Voices of PKD: Monique Marsh, Aurora ON
My name is Monique, and this is my story about being a living kidney donor.
My husband David and I are both 58. David has PKD, as does one of our children (that we know of). There's a lot of PKD in my husband's family.
David is one of five kids, and four of them have PKD. They inherited it from their father. Several of my father-in-law's siblings had PKD, as well.
When I married my husband, we talked about PKD beforehand. We didn't really know what it would entail, potentially having children with PKD, but I guess we figured, “What's the worst thing that's going to happen?” It was never a question of not having children, because he and I both wanted them, and both come from big, supportive families.
When my husband's kidneys began to fail, his eldest sister (who didn't have PKD) donated a kidney to him. David’s brother has also received a kidney donation about seven years ago, from a friend. And his youngest sister had a transplant in October 2021, from her spouse.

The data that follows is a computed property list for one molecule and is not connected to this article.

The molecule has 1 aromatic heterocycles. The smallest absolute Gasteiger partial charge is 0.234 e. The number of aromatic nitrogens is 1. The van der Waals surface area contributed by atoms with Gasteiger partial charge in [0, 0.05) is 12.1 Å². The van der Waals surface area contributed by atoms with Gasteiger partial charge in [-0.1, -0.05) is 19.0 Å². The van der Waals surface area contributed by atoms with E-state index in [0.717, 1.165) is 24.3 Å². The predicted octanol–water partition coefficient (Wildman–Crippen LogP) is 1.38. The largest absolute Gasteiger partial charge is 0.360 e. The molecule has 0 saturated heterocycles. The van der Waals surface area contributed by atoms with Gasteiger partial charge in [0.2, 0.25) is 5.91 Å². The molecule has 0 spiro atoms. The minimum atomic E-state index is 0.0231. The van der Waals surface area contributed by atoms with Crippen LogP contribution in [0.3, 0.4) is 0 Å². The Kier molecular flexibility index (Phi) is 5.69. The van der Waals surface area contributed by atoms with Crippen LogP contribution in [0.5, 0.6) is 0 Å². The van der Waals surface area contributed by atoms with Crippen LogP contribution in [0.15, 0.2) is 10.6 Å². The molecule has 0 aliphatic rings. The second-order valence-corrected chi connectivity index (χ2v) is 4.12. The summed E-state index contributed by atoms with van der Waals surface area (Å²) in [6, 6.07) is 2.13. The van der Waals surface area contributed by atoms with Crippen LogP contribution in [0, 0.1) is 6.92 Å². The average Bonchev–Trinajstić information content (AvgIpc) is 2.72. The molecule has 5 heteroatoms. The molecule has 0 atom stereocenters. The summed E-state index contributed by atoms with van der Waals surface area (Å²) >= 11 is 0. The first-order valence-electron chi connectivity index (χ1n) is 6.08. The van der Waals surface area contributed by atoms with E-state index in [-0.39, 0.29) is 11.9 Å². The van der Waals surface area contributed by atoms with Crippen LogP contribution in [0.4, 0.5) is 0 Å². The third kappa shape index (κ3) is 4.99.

Since David's transplant, he takes immunosuppressant medications every day. There are repercussions from long-term immunosuppressant use. David has had skin cancer. But we're very thankful that the transplant has extended his life, and that we still have him here with us.
In October 2020, David's sister Sheena started letting people know that she was going to need a kidney transplant. I'd always thought that I might donate a kidney to her, but it just so happened that that period wasn't a good time in my own family's life, and I couldn't make a donation at that time.
In February of 2021, Sheena found out that her husband couldn't donate to her - his numbers weren't right. Things were a little more settled in my life by then, and I started to seriously think about testing to see if I could be Sheena's donor.
Part of my thinking was, Sheena has four daughters, and grandchildren, and I wanted her to have more time with them. Sheena is also a family doctor, and does obstetrics in a small town. She's an amazing person, and her community needs her.